Is Your Lifeline Ready?
- By Jerry Laws
- May 01, 2009
An unappreciated, underused
resource for employers was thrust
into the limelight recently when
the National Business Group on
Health released "An Employer's Guide to
Employee Assistance Programs"
at a Washington, D.C., news
conference. Two years of studying
best practices and evidencebased
approaches to the design
and delivery of effective employee
assistance programs (EAPs)
contributed to the guide. The
Substance Abuse and Mental
Health Services Administration
funded the research, which was
conducted by NBGH's Employee Assistance
Workgroup, a 27-member committee
of EAP, behavioral, and mental health
We typically think EAPs refer an
employee for drug or
alcohol treatment or
counseling, but the
their value is far greater.
They improve work
manage stress, reduce
accidents and absenteeism,
lower turnover and
health costs, lessen violence, support emergency
preparedness, and smooth workers'
adjustment to layoffs, plant closures, and
other workplace changes. With these in
mind, the workgroup wrote this Value
Proposition for EAP:
An EAP that is aligned with organizational
values and vision will measurably enhance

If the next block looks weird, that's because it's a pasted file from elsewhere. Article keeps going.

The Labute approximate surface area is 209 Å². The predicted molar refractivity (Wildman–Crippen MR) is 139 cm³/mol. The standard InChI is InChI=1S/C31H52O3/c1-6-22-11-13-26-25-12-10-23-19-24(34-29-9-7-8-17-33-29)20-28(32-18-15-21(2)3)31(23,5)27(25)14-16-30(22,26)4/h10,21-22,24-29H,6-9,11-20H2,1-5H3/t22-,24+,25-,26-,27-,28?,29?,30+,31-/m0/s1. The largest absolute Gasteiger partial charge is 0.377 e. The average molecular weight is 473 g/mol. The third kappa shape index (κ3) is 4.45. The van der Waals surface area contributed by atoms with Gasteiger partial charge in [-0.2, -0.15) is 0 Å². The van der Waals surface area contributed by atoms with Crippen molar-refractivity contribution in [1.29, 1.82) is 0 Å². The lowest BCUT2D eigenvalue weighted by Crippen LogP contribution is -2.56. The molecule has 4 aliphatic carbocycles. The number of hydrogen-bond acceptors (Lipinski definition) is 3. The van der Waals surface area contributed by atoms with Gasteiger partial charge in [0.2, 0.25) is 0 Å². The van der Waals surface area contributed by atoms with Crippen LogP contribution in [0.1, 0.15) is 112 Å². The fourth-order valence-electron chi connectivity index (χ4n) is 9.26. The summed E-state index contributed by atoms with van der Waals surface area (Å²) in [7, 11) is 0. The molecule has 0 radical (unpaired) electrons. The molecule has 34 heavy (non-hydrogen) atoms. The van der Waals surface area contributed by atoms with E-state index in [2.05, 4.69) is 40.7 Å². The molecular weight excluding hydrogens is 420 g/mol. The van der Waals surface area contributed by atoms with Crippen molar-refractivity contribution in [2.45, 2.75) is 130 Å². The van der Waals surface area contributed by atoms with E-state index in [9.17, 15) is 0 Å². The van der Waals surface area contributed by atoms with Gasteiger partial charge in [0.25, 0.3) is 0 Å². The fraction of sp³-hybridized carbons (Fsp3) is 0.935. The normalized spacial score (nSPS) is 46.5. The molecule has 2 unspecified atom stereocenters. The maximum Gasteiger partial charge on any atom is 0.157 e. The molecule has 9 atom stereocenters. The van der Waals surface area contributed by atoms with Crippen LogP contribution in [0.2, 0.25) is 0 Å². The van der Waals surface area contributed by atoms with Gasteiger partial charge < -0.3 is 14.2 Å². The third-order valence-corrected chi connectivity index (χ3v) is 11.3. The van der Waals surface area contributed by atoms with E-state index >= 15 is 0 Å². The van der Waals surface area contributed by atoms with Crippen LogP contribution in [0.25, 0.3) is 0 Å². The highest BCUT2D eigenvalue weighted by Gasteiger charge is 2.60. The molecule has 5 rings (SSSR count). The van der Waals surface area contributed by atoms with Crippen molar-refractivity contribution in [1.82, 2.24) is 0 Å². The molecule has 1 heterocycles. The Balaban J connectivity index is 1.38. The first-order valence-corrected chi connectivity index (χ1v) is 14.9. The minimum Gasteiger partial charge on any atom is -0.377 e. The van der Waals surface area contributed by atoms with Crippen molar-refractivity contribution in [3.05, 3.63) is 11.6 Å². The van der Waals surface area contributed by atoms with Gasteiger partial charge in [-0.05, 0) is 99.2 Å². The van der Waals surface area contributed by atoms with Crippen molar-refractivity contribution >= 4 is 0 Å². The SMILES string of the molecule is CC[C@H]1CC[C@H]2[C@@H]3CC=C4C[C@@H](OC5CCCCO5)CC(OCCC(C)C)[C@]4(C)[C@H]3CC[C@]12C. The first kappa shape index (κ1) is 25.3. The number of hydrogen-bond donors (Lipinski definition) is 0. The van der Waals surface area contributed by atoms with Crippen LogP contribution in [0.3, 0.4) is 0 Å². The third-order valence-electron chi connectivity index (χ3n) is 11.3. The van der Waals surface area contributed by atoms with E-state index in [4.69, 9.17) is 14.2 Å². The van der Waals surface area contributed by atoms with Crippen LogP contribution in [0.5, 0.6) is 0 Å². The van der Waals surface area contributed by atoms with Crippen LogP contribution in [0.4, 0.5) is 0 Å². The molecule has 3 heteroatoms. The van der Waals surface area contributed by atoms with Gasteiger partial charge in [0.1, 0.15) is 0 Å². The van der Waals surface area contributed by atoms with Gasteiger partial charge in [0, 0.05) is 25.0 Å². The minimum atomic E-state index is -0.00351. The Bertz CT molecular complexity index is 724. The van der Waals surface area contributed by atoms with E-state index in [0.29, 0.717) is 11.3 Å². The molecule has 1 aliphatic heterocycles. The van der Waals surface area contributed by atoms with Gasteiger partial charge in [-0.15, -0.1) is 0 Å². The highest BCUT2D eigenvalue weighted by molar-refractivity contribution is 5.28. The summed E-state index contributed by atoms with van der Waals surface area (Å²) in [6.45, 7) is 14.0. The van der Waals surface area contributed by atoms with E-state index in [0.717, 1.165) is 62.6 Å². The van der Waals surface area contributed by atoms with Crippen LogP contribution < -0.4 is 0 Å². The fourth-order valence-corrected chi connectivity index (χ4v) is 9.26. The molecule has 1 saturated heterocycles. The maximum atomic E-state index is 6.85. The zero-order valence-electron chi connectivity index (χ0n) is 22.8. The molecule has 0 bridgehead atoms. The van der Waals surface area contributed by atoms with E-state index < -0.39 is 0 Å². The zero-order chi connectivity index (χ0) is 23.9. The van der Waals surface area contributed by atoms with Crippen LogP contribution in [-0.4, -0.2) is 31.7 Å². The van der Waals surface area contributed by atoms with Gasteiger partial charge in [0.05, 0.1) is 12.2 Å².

business operations, the overall employee
experience, and the community perceptions of
the company. A well-run EAP will provide a
positive return on investment.
"I think most large employers
have EAPs. They know their
value, but they haven't dealt
with them as rigorously as they
should. They don't promote
them as well as they should.
What you always want to make
sure of is that people know
about the resources," NBGH
President Helen Darling told me.
Particularly now, when workers' stress is
very high and layoffs are rising, EAPs are a
lifeline in the storm. The guide, available at
www.businessgrouphealth.org, tells employers
how to use them to their full potential.
(The guide cites studies that found providing
EAP services avoided work loss in 60
percent of cases, with an average savings of
17 hours per case. The average productivity
gain was 43 percent.)
Darling agreed employee assistance is
"really underappreciated. All of the employee
assistance professionals talk about
how the demand for their services has
soared," she said.
This article originally appeared in the May 2009 issue of Occupational Health & Safety.
Jerry Laws is Editor of Occupational Health & Safety magazine, which is owned by 1105 Media Inc.